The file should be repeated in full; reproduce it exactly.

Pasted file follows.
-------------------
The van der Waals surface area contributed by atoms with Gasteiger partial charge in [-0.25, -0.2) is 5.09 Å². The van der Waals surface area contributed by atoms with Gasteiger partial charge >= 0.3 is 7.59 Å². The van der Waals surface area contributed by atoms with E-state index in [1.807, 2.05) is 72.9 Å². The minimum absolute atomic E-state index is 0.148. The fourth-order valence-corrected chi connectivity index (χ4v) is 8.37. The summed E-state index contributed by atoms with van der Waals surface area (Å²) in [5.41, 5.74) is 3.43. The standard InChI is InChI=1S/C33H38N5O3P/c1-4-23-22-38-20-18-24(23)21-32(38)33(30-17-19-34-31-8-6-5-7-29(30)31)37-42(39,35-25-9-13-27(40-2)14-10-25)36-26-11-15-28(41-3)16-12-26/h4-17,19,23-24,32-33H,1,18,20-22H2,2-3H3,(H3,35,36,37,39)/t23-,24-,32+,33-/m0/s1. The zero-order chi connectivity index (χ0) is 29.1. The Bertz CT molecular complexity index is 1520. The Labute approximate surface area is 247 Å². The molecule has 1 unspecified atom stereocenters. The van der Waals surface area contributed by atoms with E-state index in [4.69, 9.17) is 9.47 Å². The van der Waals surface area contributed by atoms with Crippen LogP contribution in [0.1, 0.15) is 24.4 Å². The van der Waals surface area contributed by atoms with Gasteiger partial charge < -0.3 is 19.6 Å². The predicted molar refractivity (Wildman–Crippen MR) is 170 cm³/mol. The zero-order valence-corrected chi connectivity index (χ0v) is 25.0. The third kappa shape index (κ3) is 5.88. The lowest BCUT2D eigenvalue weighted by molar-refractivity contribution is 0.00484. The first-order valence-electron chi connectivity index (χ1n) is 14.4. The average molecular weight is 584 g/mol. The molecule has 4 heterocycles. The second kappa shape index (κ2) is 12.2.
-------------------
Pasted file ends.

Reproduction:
The van der Waals surface area contributed by atoms with Gasteiger partial charge in [-0.25, -0.2) is 5.09 Å². The van der Waals surface area contributed by atoms with Gasteiger partial charge >= 0.3 is 7.59 Å². The van der Waals surface area contributed by atoms with E-state index in [1.807, 2.05) is 72.9 Å². The minimum absolute atomic E-state index is 0.148. The fourth-order valence-corrected chi connectivity index (χ4v) is 8.37. The summed E-state index contributed by atoms with van der Waals surface area (Å²) in [5.41, 5.74) is 3.43. The standard InChI is InChI=1S/C33H38N5O3P/c1-4-23-22-38-20-18-24(23)21-32(38)33(30-17-19-34-31-8-6-5-7-29(30)31)37-42(39,35-25-9-13-27(40-2)14-10-25)36-26-11-15-28(41-3)16-12-26/h4-17,19,23-24,32-33H,1,18,20-22H2,2-3H3,(H3,35,36,37,39)/t23-,24-,32+,33-/m0/s1. The zero-order chi connectivity index (χ0) is 29.1. The Bertz CT molecular complexity index is 1520. The Labute approximate surface area is 247 Å². The molecule has 1 unspecified atom stereocenters. The van der Waals surface area contributed by atoms with E-state index in [4.69, 9.17) is 9.47 Å². The van der Waals surface area contributed by atoms with Crippen LogP contribution in [0.1, 0.15) is 24.4 Å². The van der Waals surface area contributed by atoms with Gasteiger partial charge < -0.3 is 19.6 Å². The predicted molar refractivity (Wildman–Crippen MR) is 170 cm³/mol. The zero-order valence-corrected chi connectivity index (χ0v) is 25.0. The third kappa shape index (κ3) is 5.88. The lowest BCUT2D eigenvalue weighted by molar-refractivity contribution is 0.00484. The first-order valence-electron chi connectivity index (χ1n) is 14.4. The average molecular weight is 584 g/mol. The molecule has 4 heterocycles. The second kappa shape index (κ2) is 12.2.